Daniel Pemberton: I can’t remember now. They were sending me stuff. I probably started at scripts. I read the scripts first and then I probably started from there. It’s all a bit hazy, that period partly because of pandemic, being locked in and every day just all merges into one day for the past years.

March 2020 was one giant month.

Daniel Pemberton: Yeah.

Is there a genre that you like writing for more than others?

Daniel Pemberton: Yeah, there are some genres I enjoy more than others but it’s difficult because it all depends on the film. I try not to write genre music. It really is about what I think will go best with the movie in a way. The most genre type one I probably do is heist music because I seem to have done a lot of movies that have heists in them and that kind of fun, rhythmic-driven, bad guys just had a big high score, I guess Ocean’s Eight. That is actually very good fun to do because you’re leaning on giving musicians a lot of ability to perform.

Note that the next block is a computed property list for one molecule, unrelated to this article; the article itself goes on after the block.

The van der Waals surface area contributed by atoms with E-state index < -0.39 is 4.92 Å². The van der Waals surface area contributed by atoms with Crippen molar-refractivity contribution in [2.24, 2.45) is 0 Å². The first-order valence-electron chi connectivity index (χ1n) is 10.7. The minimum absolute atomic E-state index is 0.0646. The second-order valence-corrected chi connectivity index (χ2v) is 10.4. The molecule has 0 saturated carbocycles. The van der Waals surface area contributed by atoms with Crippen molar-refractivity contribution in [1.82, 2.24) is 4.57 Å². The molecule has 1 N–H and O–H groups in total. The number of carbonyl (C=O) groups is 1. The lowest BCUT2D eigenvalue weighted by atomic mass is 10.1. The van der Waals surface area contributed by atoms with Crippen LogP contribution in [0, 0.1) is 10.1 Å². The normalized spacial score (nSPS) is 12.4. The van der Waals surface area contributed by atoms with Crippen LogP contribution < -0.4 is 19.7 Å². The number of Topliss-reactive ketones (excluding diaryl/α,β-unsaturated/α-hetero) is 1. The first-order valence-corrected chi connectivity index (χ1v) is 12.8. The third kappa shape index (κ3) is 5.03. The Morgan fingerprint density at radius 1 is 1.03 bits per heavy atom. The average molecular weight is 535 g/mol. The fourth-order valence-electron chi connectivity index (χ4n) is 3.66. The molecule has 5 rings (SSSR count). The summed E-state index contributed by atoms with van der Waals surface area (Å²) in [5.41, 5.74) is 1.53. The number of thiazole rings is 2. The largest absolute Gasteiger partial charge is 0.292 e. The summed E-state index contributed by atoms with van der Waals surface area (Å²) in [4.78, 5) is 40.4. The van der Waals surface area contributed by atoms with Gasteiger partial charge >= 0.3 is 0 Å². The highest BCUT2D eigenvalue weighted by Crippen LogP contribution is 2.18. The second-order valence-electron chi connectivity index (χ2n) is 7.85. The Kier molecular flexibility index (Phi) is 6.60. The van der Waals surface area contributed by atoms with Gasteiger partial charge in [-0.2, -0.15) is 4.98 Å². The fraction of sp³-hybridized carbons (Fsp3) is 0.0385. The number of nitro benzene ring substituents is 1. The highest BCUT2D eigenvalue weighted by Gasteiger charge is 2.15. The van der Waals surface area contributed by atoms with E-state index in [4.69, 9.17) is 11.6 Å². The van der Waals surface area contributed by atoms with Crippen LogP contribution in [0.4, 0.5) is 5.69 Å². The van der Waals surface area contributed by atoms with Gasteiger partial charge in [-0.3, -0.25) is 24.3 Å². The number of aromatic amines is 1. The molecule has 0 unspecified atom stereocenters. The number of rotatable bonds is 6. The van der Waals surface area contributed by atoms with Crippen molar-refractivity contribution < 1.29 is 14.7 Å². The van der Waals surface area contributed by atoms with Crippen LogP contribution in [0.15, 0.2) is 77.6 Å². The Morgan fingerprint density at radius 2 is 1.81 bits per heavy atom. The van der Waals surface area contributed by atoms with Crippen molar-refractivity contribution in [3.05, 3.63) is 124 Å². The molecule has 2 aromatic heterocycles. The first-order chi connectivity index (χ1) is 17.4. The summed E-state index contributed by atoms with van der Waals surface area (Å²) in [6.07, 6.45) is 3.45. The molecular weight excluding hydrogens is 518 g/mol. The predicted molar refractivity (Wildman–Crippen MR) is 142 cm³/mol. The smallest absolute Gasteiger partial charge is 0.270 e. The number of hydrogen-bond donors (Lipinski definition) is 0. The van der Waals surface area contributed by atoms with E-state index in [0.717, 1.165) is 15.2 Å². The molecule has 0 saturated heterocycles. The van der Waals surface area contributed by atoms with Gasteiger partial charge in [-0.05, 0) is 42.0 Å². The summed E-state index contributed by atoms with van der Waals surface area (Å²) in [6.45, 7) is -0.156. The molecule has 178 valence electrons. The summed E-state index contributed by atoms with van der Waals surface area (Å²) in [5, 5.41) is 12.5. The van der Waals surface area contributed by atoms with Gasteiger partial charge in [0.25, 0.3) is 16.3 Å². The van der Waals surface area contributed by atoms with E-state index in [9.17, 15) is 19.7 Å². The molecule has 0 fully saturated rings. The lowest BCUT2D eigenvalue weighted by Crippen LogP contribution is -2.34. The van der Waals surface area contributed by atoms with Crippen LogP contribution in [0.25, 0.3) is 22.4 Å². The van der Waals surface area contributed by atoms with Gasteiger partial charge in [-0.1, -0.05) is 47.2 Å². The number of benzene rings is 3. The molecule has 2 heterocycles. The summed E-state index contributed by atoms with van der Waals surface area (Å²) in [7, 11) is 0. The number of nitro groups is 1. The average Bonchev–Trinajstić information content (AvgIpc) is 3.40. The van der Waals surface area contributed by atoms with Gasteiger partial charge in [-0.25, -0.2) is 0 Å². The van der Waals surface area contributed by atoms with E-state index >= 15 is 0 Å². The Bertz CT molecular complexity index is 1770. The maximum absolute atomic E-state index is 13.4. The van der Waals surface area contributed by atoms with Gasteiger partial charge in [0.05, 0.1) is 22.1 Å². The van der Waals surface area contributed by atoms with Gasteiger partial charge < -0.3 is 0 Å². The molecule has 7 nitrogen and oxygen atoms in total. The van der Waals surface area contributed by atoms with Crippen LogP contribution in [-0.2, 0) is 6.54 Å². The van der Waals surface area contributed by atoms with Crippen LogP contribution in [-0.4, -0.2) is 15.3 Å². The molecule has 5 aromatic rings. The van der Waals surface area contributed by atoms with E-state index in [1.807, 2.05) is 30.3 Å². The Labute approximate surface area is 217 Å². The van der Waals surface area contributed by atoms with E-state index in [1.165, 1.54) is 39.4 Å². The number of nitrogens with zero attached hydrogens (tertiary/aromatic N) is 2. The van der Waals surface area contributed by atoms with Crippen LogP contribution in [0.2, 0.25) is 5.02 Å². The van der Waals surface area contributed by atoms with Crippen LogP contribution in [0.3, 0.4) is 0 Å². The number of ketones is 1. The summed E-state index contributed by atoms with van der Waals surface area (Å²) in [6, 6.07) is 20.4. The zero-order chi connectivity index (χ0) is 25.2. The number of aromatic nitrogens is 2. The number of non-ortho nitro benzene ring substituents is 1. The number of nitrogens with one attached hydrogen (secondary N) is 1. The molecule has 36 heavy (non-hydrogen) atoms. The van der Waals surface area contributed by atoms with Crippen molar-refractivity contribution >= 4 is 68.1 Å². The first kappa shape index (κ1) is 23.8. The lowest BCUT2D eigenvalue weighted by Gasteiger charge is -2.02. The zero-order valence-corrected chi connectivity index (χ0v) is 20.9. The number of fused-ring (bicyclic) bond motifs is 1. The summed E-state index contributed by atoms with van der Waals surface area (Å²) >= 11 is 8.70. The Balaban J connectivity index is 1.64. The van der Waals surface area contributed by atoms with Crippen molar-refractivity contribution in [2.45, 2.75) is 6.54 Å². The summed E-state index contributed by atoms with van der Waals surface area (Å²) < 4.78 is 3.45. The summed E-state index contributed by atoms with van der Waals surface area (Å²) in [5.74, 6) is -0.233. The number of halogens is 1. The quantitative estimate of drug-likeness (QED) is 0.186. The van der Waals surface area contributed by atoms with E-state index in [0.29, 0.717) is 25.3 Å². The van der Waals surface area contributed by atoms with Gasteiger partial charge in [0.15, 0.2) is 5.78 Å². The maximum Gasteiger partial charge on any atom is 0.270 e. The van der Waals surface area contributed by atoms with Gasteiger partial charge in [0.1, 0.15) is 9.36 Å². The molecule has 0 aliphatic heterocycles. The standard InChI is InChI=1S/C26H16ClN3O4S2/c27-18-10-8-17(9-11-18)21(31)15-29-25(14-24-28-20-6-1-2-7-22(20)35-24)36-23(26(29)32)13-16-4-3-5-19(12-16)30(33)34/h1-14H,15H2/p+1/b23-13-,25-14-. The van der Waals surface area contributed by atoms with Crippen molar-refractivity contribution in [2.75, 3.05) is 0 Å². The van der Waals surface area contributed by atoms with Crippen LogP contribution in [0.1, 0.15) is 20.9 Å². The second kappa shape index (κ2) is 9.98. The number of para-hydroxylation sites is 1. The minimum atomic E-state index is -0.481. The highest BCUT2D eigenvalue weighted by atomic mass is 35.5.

You also did Slow Horses this past season and got to work with Mick Jagger on the “Strange Game” theme song. How did the theme song come about?

Daniel Pemberton: I was scoring the series and we always talked about trying to have a song to open the show. I’d kind of come up with this idea. I’d sort of written this track, and we were like, let’s see if we can turn this into a song. We had a list of people we’d like to approach. James Hawes, great director, was like, let’s put Mick Jagger on the top of that list. I was like, we’ll never get Mick Jagger. Let’s not even bother. We’ll never get Mick Jagger. He doesn’t do anything. He’s never done anything like this in his entire life. There are certain artists who do stuff—that’s not him, doesn’t do anything.